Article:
How to Grow Your Own Food With Backyard Gardening

There is a new movement that’s gaining popularity with people concerned with rising food prices and world events that could possibly lead to extended food shortages. Although I won’t go into the reasons behind these concerns, it’s hard to deny that the cost of living is increasing, salaries are stagnant (if you’re even employed) and the world’s population is in growth mode. The world has never been a more competitive place.

This movement is what I like to call the “homegrown food movement”. It is a self-sustaining ideal based on having the ability to care for and feed themselves in the event they have no other alternative. It is also a way to effectively save money on your grocery bill. Growing your own food using backyard gardening makes all of this possible.

Starting a fruit and vegetable garden in your backyard takes a little planning and some good old-fashioned “hard work”. Well, not that hard. You’ll want to start with a list of meals you like to eat and what ingredients you’d be able to grow yourself. If you like fresh fruit in the morning for breakfast, you might list strawberries, melon and oranges. For fans of spaghetti, you’ll no doubt have tomatoes, basil, oregano, garlic and maybe some onions. I’m sure you get the idea. So, make a list of the foods you like to eat along with their ingredients.

Next, you’ll need to determine who you’re feeding with your new backyard garden at home. Is it just you or do you have a family of four? This is important in planning your space and utilizing it efficiently. If it’s only you, you’ll obviously plant less of each vegetable and fruit than you would if it were three or four people you were feeding. You’ll also want to plant more of the popular items like tomatoes and strawberries than you would garlic or oranges. One small orange tree can feed a family of four for quite a while.

After you have your list of plants and how many of them you’ll need, you will want to start clearing space in your backyard for your new garden or planning where you will put your containers and pots. Pay attention to where the sun shines mid-day and during afternoon hours as that is where you’ll want your plants to be. Also, think about how you’ll water your garden. Will you hand water? Do you have time for that? Or, would you be better off with a drip irrigation system? Personally, I would choose the drip system. The watering is more efficient, with less waste and it saves you time, freeing you up to do other things.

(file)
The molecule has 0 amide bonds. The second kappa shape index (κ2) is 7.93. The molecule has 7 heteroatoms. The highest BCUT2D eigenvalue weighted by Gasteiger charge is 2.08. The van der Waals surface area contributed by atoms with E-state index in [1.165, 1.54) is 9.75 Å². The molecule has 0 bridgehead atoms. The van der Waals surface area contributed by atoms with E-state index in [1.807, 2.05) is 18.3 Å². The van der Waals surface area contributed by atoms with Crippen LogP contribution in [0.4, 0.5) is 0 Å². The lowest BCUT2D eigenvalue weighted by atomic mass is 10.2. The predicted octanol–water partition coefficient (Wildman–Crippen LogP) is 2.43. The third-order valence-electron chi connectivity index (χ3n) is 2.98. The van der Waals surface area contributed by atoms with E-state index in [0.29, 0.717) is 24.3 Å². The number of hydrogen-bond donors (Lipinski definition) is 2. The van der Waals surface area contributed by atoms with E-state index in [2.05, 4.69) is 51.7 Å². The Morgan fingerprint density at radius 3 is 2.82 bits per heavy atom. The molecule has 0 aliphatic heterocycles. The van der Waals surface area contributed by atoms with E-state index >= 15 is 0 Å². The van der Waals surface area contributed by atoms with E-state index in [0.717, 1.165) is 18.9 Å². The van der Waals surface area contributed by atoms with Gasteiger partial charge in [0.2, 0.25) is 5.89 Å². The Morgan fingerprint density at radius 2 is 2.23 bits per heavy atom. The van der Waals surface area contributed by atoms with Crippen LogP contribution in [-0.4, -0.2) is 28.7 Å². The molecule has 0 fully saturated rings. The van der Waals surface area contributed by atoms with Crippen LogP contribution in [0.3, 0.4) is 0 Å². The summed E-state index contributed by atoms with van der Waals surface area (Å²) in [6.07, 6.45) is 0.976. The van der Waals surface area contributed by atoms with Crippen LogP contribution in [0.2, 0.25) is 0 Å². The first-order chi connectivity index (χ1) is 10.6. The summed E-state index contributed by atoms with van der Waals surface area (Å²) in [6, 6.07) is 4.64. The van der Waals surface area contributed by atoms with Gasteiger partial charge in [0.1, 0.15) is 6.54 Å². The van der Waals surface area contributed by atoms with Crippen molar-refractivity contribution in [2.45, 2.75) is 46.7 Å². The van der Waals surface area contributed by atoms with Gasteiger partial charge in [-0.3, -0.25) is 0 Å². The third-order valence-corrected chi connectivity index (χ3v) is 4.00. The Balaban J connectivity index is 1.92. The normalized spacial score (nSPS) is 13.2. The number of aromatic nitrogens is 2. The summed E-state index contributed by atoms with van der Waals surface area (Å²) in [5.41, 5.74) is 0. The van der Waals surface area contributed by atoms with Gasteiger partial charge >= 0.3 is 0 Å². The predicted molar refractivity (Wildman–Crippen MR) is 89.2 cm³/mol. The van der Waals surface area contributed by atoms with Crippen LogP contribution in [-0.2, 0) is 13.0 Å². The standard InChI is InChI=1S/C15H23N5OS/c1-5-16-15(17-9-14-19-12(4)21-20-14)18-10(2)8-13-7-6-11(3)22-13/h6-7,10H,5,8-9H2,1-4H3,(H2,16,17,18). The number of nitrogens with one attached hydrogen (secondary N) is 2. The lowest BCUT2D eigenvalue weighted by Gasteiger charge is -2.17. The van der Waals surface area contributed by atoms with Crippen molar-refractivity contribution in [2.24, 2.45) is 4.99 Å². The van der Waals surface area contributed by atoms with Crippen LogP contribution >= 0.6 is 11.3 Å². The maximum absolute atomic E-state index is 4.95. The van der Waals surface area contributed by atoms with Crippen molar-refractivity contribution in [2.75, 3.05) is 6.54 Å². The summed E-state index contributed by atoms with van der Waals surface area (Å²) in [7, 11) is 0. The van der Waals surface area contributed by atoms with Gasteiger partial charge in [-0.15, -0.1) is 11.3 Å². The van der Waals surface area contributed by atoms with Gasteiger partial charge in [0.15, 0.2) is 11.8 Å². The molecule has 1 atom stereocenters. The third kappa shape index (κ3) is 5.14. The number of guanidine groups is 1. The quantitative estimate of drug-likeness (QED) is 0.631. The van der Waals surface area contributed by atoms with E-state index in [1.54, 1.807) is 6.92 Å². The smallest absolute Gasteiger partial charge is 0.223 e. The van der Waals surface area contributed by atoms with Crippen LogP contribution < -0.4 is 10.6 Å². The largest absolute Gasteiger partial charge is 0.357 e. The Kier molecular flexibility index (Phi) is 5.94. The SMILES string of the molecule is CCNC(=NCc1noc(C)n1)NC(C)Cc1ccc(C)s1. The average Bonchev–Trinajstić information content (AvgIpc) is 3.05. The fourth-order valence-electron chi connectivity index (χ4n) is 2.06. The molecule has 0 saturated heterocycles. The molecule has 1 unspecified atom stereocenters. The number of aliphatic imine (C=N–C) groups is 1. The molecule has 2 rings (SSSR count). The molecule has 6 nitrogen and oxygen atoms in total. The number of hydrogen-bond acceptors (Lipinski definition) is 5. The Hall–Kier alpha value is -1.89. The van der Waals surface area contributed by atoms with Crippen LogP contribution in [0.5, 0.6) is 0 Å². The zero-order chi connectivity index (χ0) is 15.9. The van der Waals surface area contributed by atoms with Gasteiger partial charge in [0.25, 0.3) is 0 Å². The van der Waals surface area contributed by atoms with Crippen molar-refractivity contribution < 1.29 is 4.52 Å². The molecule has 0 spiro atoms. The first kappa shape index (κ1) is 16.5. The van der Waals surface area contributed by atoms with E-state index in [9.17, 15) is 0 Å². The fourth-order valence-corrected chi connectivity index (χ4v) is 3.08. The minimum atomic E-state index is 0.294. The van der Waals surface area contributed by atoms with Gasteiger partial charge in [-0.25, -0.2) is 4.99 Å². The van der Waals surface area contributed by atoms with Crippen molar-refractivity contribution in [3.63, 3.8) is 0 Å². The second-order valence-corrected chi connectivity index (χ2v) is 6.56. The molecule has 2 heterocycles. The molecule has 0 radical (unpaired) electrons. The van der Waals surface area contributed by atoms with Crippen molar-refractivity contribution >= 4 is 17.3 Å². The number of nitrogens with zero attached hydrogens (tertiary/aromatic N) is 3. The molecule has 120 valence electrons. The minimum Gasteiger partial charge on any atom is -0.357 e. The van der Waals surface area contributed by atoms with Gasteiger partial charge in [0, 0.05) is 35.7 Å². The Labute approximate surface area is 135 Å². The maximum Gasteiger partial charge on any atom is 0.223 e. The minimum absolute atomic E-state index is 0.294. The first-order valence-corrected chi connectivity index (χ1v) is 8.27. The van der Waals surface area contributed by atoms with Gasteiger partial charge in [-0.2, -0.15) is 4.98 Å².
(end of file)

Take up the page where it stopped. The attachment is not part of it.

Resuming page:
Once you have all of that done, you’ll need to purchase your seeds, plants, soil, amendments like fertilizer and compost and a drip irrigation system from your local hardware or garden store. If you’re building a raised bed, you’ll also need to pick-up cedar or redwood planks, screws and any tools you might need.

Back at home with all of your items, you’re now ready to get started on your new backyard garden. You’re almost there, but this is where you’ll need to put a pair of old jeans on and get into the dirty work. First, you’ll need to turn the soil and add your compost. This is the most important step, so make sure you do a thorough job. Your plants will thank you later. Next, it’s time to put your plants and seeds in the ground. Be sure to leave enough room for them to grow. Don’t overcrowd them as this will result in some unhappy plants and less of a crop. Once everything is planted, your drip system is next, if you’re using one. If not, a good hand watering to get the ground wet and set everything in place is needed.

Last, but definitely not the least important step is to maintain your garden. You wash and wax your car, you keep your home clean and tidy, and you worked hard on your new garden. Treat it with a little love and it will pay you back in dividends. It should only take a weekend to get your new backyard garden at home in place and ready to provide you and your family with great tasting, healthy food. Hey, you might even save a few bucks at the grocery store and have some fun, too.

Article Source: http://EzineArticles.com/9031159Photo by Derek Bridges